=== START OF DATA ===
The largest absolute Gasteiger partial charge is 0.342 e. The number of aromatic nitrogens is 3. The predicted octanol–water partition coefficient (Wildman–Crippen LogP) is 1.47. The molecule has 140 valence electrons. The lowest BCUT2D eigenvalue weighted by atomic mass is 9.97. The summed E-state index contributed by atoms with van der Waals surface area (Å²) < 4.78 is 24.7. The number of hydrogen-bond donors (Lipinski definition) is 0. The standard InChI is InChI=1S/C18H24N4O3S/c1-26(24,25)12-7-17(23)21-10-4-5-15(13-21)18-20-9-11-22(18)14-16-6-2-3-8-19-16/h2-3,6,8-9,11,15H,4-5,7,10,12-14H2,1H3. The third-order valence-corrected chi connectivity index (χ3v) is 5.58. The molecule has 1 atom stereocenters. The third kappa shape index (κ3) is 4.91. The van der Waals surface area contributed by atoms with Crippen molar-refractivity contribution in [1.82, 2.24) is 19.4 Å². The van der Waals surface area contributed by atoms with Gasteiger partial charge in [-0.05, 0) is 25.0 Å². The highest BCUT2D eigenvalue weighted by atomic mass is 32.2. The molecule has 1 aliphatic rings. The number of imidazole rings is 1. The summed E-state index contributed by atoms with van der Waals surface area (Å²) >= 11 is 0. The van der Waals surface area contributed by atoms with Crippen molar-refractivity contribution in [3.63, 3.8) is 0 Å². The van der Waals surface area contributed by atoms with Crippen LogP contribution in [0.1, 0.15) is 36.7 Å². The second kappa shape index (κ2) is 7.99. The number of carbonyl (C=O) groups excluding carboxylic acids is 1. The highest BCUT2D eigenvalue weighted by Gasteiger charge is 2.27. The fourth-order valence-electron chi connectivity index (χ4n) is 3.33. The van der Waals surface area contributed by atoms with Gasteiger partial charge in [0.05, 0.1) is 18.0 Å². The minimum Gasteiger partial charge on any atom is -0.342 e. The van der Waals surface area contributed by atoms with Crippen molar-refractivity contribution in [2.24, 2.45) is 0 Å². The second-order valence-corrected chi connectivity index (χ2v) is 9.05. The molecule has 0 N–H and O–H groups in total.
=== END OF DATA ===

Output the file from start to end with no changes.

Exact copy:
The largest absolute Gasteiger partial charge is 0.342 e. The number of aromatic nitrogens is 3. The predicted octanol–water partition coefficient (Wildman–Crippen LogP) is 1.47. The molecule has 140 valence electrons. The lowest BCUT2D eigenvalue weighted by atomic mass is 9.97. The summed E-state index contributed by atoms with van der Waals surface area (Å²) < 4.78 is 24.7. The number of hydrogen-bond donors (Lipinski definition) is 0. The standard InChI is InChI=1S/C18H24N4O3S/c1-26(24,25)12-7-17(23)21-10-4-5-15(13-21)18-20-9-11-22(18)14-16-6-2-3-8-19-16/h2-3,6,8-9,11,15H,4-5,7,10,12-14H2,1H3. The third-order valence-corrected chi connectivity index (χ3v) is 5.58. The molecule has 1 atom stereocenters. The third kappa shape index (κ3) is 4.91. The van der Waals surface area contributed by atoms with Crippen molar-refractivity contribution in [1.82, 2.24) is 19.4 Å². The van der Waals surface area contributed by atoms with Gasteiger partial charge in [-0.05, 0) is 25.0 Å². The highest BCUT2D eigenvalue weighted by atomic mass is 32.2. The molecule has 1 aliphatic rings. The number of imidazole rings is 1. The summed E-state index contributed by atoms with van der Waals surface area (Å²) >= 11 is 0. The van der Waals surface area contributed by atoms with Crippen molar-refractivity contribution in [3.63, 3.8) is 0 Å². The van der Waals surface area contributed by atoms with Crippen LogP contribution in [0.1, 0.15) is 36.7 Å². The second kappa shape index (κ2) is 7.99. The number of carbonyl (C=O) groups excluding carboxylic acids is 1. The highest BCUT2D eigenvalue weighted by Gasteiger charge is 2.27. The fourth-order valence-electron chi connectivity index (χ4n) is 3.33. The van der Waals surface area contributed by atoms with Gasteiger partial charge in [0.05, 0.1) is 18.0 Å². The minimum Gasteiger partial charge on any atom is -0.342 e. The van der Waals surface area contributed by atoms with Crippen molar-refractivity contribution in [2.24, 2.45) is 0 Å². The second-order valence-corrected chi connectivity index (χ2v) is 9.05. The molecule has 0 N–H and O–H groups in total.